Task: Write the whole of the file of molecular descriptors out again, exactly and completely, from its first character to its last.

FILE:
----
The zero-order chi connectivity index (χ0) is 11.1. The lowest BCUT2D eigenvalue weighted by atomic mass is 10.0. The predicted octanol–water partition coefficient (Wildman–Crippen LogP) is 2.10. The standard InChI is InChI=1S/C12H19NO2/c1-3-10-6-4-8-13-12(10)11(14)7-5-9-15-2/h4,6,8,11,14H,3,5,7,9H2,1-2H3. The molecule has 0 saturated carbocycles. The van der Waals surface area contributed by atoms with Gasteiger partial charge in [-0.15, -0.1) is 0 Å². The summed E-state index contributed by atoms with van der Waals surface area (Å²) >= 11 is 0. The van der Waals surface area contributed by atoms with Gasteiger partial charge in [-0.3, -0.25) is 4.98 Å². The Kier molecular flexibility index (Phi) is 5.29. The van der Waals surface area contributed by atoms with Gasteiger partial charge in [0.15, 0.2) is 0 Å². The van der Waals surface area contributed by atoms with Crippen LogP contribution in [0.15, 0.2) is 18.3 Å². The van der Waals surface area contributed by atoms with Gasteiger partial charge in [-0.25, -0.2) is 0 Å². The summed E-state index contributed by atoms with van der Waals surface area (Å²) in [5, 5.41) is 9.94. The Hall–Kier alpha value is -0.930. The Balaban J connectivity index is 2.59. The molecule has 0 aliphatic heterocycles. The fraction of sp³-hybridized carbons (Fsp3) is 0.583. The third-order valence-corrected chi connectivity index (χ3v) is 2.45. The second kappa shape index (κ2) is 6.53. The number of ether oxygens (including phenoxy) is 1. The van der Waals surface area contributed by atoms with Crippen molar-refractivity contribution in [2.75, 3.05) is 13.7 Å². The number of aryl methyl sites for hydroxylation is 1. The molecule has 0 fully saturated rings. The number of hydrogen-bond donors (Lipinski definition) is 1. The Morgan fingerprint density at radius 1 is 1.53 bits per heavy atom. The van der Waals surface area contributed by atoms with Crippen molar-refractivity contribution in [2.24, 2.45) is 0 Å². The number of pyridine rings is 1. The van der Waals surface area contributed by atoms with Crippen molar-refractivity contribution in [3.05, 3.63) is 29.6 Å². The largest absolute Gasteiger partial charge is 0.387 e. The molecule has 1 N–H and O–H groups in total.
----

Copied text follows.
The zero-order chi connectivity index (χ0) is 11.1. The lowest BCUT2D eigenvalue weighted by atomic mass is 10.0. The predicted octanol–water partition coefficient (Wildman–Crippen LogP) is 2.10. The standard InChI is InChI=1S/C12H19NO2/c1-3-10-6-4-8-13-12(10)11(14)7-5-9-15-2/h4,6,8,11,14H,3,5,7,9H2,1-2H3. The molecule has 0 saturated carbocycles. The van der Waals surface area contributed by atoms with Gasteiger partial charge in [-0.15, -0.1) is 0 Å². The summed E-state index contributed by atoms with van der Waals surface area (Å²) >= 11 is 0. The van der Waals surface area contributed by atoms with Gasteiger partial charge in [-0.3, -0.25) is 4.98 Å². The Kier molecular flexibility index (Phi) is 5.29. The van der Waals surface area contributed by atoms with Gasteiger partial charge in [0.15, 0.2) is 0 Å². The van der Waals surface area contributed by atoms with Crippen LogP contribution in [0.15, 0.2) is 18.3 Å². The van der Waals surface area contributed by atoms with Gasteiger partial charge in [-0.25, -0.2) is 0 Å². The summed E-state index contributed by atoms with van der Waals surface area (Å²) in [5, 5.41) is 9.94. The Hall–Kier alpha value is -0.930. The Balaban J connectivity index is 2.59. The molecule has 0 aliphatic heterocycles. The fraction of sp³-hybridized carbons (Fsp3) is 0.583. The third-order valence-corrected chi connectivity index (χ3v) is 2.45. The second kappa shape index (κ2) is 6.53. The number of ether oxygens (including phenoxy) is 1. The van der Waals surface area contributed by atoms with Crippen molar-refractivity contribution in [2.75, 3.05) is 13.7 Å². The number of aryl methyl sites for hydroxylation is 1. The molecule has 0 fully saturated rings. The number of hydrogen-bond donors (Lipinski definition) is 1. The Morgan fingerprint density at radius 1 is 1.53 bits per heavy atom. The van der Waals surface area contributed by atoms with Crippen molar-refractivity contribution in [2.24, 2.45) is 0 Å². The number of pyridine rings is 1. The van der Waals surface area contributed by atoms with Crippen molar-refractivity contribution in [3.05, 3.63) is 29.6 Å². The largest absolute Gasteiger partial charge is 0.387 e. The molecule has 1 N–H and O–H groups in total.